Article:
In the stacks

You’ll find new chapter books for kids on the New shelves at all the public libraries.


“The Bell Bandit,” by Jacqueline Davies.

Things are changing and Jessie doesn’t like it! Instead of going to Grandma’s before Christmas as they always have, she and her mom and big brother Evan are driving up afterwards because their grandmother is in the hospital following a small, accidental house fire. Jessie and Evan are afraid things will never be the same, especially after they see the extent of the damage. But the really big changed thing is that someone has stolen the big bell that hung at the top of Lovell’s Hill, the one that’s a part of the whole town’s New Year’s celebration. Who would do such a thing? And how can they celebrate the New Year if there is no bell? Jessie and Evan are the heroes of two previous books, The Lemonade War and The Lemonade Crime, but this can be read as a stand-alone (and I bet you’ll go back for the first two!).

“Water Balloon,” by Audrey Vernick.

Poor Marley! While her best friends from middle-school, Jane and Leah, are starting to hang out with high schoolers at drama camp, she’s still plotting water balloon wars. Her parents have separated and Marley’s been sentenced to spend the summer at her dad’s new place, on the other side of town from anyone else she knows. To top it off, her dad volunteers her to babysit not one, but two five-year olds for his landlord, Monday through Friday. There are two bright spots in her summer: Rig, her big black mutt, and Jack, the cute blue-eyed boy who lives next door to her dad. But even with Rig and Jack around, her world feels like quicksand, ready to suck her down at any moment. Disaster strikes at Jane’s Fourth of July party – and next thing she knows, Marley has EX-best friends. Will this summer never end?

“Neversink,” by Berry Wolverton.

The small island of Neversink is a peaceful one, full of walruses, hummingbirds, lots of auks, and plenty of fish. Little do the residents know that they’re about to be invaded – by owls! There’s a famine on the mainland and King Rozbell of the Owl Parliament is all for plundering the island’s fish-filled waters to feed his citizens. When Rozbell, his eagle thugs, and his army of burrowing owls arrive and begin setting down new rules, it’s up to Lockley J. Puffin and his best pals, Egbert the walrus and Ruby the hummingbird, to save their island. Lively and funny, but with the serious issue of bullying, this has the cadence of saga.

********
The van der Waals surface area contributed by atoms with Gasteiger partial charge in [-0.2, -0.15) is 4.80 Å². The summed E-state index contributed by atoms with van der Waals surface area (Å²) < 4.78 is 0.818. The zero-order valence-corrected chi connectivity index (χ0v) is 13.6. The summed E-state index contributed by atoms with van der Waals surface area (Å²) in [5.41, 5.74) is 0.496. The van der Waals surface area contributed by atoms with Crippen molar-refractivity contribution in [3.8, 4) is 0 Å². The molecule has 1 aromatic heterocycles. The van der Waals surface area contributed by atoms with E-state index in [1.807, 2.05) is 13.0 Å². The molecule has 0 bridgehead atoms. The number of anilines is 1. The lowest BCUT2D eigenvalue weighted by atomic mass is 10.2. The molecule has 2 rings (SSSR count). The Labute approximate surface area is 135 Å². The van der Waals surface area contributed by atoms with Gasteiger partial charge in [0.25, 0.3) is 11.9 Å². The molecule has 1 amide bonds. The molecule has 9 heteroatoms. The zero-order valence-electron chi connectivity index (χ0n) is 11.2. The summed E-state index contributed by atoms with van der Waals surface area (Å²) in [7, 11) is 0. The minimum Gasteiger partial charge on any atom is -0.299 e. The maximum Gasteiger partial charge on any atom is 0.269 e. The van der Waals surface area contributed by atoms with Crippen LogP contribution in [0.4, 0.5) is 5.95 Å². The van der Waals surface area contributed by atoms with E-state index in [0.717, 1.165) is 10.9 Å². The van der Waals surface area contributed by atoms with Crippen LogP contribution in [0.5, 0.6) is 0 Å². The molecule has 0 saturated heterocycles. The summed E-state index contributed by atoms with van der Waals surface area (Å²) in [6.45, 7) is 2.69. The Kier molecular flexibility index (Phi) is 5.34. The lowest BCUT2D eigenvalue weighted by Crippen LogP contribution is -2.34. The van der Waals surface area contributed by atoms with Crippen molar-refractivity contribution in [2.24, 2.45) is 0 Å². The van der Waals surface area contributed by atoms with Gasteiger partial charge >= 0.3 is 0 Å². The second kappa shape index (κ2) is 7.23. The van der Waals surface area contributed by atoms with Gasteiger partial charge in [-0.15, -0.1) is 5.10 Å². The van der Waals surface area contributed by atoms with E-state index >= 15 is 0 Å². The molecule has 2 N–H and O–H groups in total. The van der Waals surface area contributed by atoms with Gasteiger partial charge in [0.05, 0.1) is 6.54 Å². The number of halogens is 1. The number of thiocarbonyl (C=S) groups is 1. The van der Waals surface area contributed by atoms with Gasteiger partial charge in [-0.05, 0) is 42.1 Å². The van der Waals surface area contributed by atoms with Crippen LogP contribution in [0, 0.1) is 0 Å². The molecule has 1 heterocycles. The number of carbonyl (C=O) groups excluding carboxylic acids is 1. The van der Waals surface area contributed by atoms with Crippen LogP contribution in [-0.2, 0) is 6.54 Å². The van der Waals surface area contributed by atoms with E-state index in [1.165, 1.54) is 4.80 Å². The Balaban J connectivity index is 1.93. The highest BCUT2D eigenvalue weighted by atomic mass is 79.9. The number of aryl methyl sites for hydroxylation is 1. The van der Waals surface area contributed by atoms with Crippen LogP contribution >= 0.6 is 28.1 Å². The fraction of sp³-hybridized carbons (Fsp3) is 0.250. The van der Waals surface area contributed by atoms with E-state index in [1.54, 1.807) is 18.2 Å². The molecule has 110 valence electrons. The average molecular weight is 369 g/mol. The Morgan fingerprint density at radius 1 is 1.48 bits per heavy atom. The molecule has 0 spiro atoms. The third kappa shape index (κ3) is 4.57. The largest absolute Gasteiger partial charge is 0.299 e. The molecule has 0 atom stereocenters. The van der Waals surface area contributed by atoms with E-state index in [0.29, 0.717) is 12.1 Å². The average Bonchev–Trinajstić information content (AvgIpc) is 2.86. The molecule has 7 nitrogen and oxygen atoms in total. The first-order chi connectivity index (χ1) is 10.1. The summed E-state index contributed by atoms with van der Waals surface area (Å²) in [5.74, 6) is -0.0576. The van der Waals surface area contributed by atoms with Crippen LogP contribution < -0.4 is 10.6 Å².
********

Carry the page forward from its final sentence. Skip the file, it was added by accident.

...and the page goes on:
“The Death of Yorik Mortwell,” by Stephen Messer, illustrations by Gris Grimly.

Yorik’s day starts out promisingly, but quickly goes downhill once Master Thomas Ravensby comes on the scene. The last thing Yorik remembers is falling from an elm tree, trying to save his little sister from Thomas. Now it seems he’s dead, and Susan has disappeared. Ordered by the mysterious silvery princess of the Aviary Glade to haunt the Ravensby family (which quite fits with his plans), he discovers a whole new world of deadly creatures in his quest for vengeance. But in the end, in order to save his sister and the remaining manor folk, he must set his vengeance aside. Part Lemony Snicket, part Neil Gaiman, but with Messner’s own twist, this is a delightfully creepy, yet heartwarming story.

“Ice Island,” by Sherry Shahan.

Tatum is head-over-heels crazy for dogs and the Iditarod. She helps out with her friend Beryl’s team, so when she and her mom end up on Santa Ysabel Island for a week and she meets Cole, who shares her dream of racing in the Iditarod someday, it’s only natural that the two should try a training run together. But the weather turns and the two find themselves stuck in a storm. When a sled runner breaks and their strongest dog runs away, the two teens are left with a difficult decision. Their best hope is for one of them to take the strongest dogs and go for help and the other to stay with the broken sled and weaker team. A gripping story for fans of Gary Paulsen and other adventure authors.


This is the final weekend of the Global Lens Film Festival. Join library staff at the Downtown Library on Sunday at 3 p.m. for a film from Argentina called “The Prize,” which takes place in the brutal 70’s during the “Dirty War.”

Monday is President’s Day: all libraries will be closed.

And – if you’re stressing over your taxes, stop in at the Valley library between 12:30 -4 p.m. any Saturday until April 15 to get help from AARP volunteers.

For information about upcoming programs, or to place a hold, visit us at or call 586-5249.


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Margaret Brady Fund scholarship applications now accepted

Area students pursuing artistic excellence may apply for scholarships as part of the Margaret Frans Brady Fund.

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